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Transcript
Ch. 9 Cellular Respiration and
Fermentation
Catabolic pathways yield energy by
oxidizing organic fuels
• Cells break down glucose and other organic
fuels to yield chemical energy in the form of
ATP. Fermentation is a partial degradation of
glucose without the use of oxygen.
• Cellular respiration is a more complete
breakdown of glucose; in aerobic respiration,
oxygen is used as a reactant.
Catabolic pathways
• The cell taps the energy stored in food
molecules through redox reactions, in which
one substance partially or totally shifts
electrons to another.
• Oxidation is the loss of electrons from one
substance, while reduction is the addition of
electrons to the other.
Redox reactions
Catabolic pathways
• During aerobic respiration, glucose (C₆H₁₂O₆) is
oxidized to CO₂, and O₂ is reduced to H₂O.
Electrons lose potential energy during their
transfer from glucose to other organic
compounds to oxygen.
• Electrons are usually passed first to NAD⁺,
reducing it to NADH, and then from NADH to an
electron transport chain, which conducts them
to O₂ in energy-releasing steps. The energy is
used to make ATP.
Aerobic respiration
Aerobic respiration
Aerobic respiration
• Aerobic respiration occurs in three stages: (1)
glycolysis, (2) pyruvate oxidation and the citric
acid cycle, and (3) oxidative phosphorylation
(electron transport and chemiosmosis).
Glycolysis
Glycolysis
harvests
chemical energy
by oxidizing
glucose to
pyruvate
Citric Acid Cycle
• In eukaryotic cells, pyruvate enters the
mitochondrion and is oxidized to acetyl CoA,
which is further oxidized in the citric acid
cycle.
Citric acid cycle
Citric acid cycle
Citric acid cycle
During oxidative phosphorylation…
• NADH and FADH₂ transfer electrons to the
electron transport chain. Electrons move
down the chain, losing energy in several
energy-releasing steps. Finally, electrons are
passed to O₂, reducing it to H₂O.
During oxidative phosphorylation…
Oxidative phosphorylation
• At certain steps along the electron transport
chain, electron transfer causes protein
complexes to move H⁺ from the mitochondrial
matrix (in eukaryotes) to the intermembrane
space, storing energy as a proton-motive
force.
Oxidative phosphorylation…
Oxidative phosphorylation
• As H⁺ diffuses back into the matrix through
ATP synthase, its passage drives the
phosphorylation of ADP, a process called
chemiosmosis.
• About 34% of the energy stored in a glucose
molecule is transferred to ATP during cellular
respiration, producing a maximum of about 32
ATP.
Chemiosmosis couples electron
transport to ATP synthesis
Chemiosmosis couples electron
transport to ATP synthesis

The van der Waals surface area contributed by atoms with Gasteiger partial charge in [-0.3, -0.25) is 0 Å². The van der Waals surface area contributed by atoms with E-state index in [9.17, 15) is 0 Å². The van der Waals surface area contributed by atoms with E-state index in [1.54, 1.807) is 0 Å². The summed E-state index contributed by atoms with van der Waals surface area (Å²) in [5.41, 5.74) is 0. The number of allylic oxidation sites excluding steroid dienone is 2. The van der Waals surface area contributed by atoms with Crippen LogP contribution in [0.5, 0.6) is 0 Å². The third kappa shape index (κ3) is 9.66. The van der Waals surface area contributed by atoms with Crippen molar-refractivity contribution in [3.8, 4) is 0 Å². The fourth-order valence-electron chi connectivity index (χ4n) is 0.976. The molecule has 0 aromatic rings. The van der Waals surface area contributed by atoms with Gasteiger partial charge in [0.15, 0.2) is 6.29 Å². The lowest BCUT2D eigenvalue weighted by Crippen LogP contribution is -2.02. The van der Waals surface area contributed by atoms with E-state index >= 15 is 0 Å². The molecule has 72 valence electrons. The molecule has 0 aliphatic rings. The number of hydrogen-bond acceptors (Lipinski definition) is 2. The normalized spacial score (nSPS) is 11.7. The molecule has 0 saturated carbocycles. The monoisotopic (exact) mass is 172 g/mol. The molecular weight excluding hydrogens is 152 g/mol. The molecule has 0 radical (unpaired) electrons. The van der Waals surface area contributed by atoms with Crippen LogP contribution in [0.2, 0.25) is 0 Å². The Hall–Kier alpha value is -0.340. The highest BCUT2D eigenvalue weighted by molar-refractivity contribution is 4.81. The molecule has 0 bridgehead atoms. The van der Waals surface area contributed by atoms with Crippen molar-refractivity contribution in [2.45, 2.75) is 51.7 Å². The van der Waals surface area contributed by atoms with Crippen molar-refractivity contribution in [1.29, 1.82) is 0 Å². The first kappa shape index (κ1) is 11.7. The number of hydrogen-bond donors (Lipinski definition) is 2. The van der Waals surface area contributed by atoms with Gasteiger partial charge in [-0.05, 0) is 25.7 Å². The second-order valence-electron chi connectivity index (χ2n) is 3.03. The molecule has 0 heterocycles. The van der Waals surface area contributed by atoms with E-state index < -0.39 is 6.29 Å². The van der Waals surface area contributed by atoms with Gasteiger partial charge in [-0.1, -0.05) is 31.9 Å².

Fermentation and anaerobic
respiration
• Glycolysis nets 2 ATP by substrate-level
phosphorylation, whether oxygen is present
or not. Under anaerobic conditions, either
anaerobic respiration or fermentation can take
place.
• In anaerobic respiration, an electron transport
chain is present with a final electron acceptor
other than oxygen.
fermentation
fermentation
• In fermentation, the electrons from NADH are
passed to pyruvate or a derivative of pyruvate,
regenerating the NAD⁺ required to oxidize
more glucose.
• Two common types of fermentation are
alcohol fermentation and lactic acid
fermentation.
fermentation
fermentation
fermentation
fermentation
fermentation
• Fermentation and anaerobic or aerobic
respiration all use glycolysis to oxidize glucose,
but they differ in their final electron acceptor
and whether an electron transport chain is
used (respiration) or not (fermentation).
• Respiration yields more ATP; aerobic
respiration, with O₂ as the final electron
acceptor, yields 16 times as much ATP as does
fermentation.
Molecular evolution
• Glycolysis occurs in nearly all organisms and is
thought to have evolved in ancient
prokaryotes before there was O₂ in the
atmosphere.
Molecular evolution
Molecular evolution
catabolism
• Catabolic pathways funnel electrons from
many kinds of organic molecules into cellular
respiration. Many carbohydrates can enter
glycolysis, most often after conversion to
glucose.
Catabolism – the big picture
catabolism
• Many amino acids of proteins must be
deaminated before being oxidized.
• The fatty acids of fats undergo beta oxidation
to two carbon fragments and then enter the
citric acid cycle as acetyl CoA.
• Anabolic pathways can use small molecules
from food directly or build other substances
using intermediates of glycolysis or the citric
acid cycle
catabolism
deamination
catabolism
• Cellular respiration is controlled by allosteric
enzymes at key points in glycolysis and the
citric acid cycle
Allostery of PFK